Supreme Court Hears Boston Free Speech Case Involving Christian Organization

The case of Shurtleff v. City of Boston considers whether the city of Boston’s flag program is properly considered a public forum for private speech or a reflection of government endorsement of messages promoted by the flags.

Boston City Hall.
Boston City Hall. (photo: Courtesy photo / andrewjsan via Flickr (CC BY 2.0))

BOSTON — The U.S. Supreme Court heard oral arguments Tuesday in a case involving the city of Boston’s refusal to raise a flag with Christian imagery in front of its City Hall. 

The North Carolina-based organization Camp Constitution applied in June 2017 to raise a flag featuring a Latin cross in front of City Hall. The display of the flag reportedly would have coincided with an event involving speeches by local clergy.

Boston has a long-standing flag program through which private organizations can apply to raise a flag related to their cause on one of three flag poles in front of City Hall. Previous flags have represented causes including Boston Pride. Some flags have included religious imagery, but this seems to be the first application for a flag with an explicitly religious description.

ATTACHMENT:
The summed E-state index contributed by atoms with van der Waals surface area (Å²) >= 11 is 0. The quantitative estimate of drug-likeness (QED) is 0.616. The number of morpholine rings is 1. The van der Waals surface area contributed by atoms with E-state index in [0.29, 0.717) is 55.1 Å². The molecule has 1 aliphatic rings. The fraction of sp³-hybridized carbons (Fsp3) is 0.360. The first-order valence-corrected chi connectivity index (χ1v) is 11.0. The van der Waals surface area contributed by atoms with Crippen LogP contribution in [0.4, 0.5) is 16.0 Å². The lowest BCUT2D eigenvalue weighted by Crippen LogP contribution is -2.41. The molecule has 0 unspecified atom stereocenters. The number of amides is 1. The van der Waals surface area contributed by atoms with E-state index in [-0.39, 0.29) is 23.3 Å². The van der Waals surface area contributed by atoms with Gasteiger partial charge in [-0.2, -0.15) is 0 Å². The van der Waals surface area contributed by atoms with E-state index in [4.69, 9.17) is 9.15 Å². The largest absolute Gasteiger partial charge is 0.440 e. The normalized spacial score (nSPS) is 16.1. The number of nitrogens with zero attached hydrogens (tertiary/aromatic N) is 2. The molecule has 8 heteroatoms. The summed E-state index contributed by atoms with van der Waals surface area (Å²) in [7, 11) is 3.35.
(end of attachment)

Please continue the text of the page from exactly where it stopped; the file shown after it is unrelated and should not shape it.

The city of Boston rejected Camp Constitution’s application, after approving all 284 previous applications in the flag program’s history. 

The city argued that displaying a flag with a Christian symbol would violate the Establishment Clause of the First Amendment.

Camp Constitution sued, arguing the city’s decision violated its free speech.

The case of Shurtleff v. City of Boston considers whether the city of Boston’s flag program is properly considered a public forum for private speech or a reflection of government endorsement of messages promoted by the flags. 

The First Circuit Court of Appeals ruled in favor of the city in January 2021, arguing the government is entitled to choose the messages it endorses. 

The Supreme Court agreed in September 2021 to hear the case. The court is expected to issue a decision in June.

U.S. Supreme Court Building

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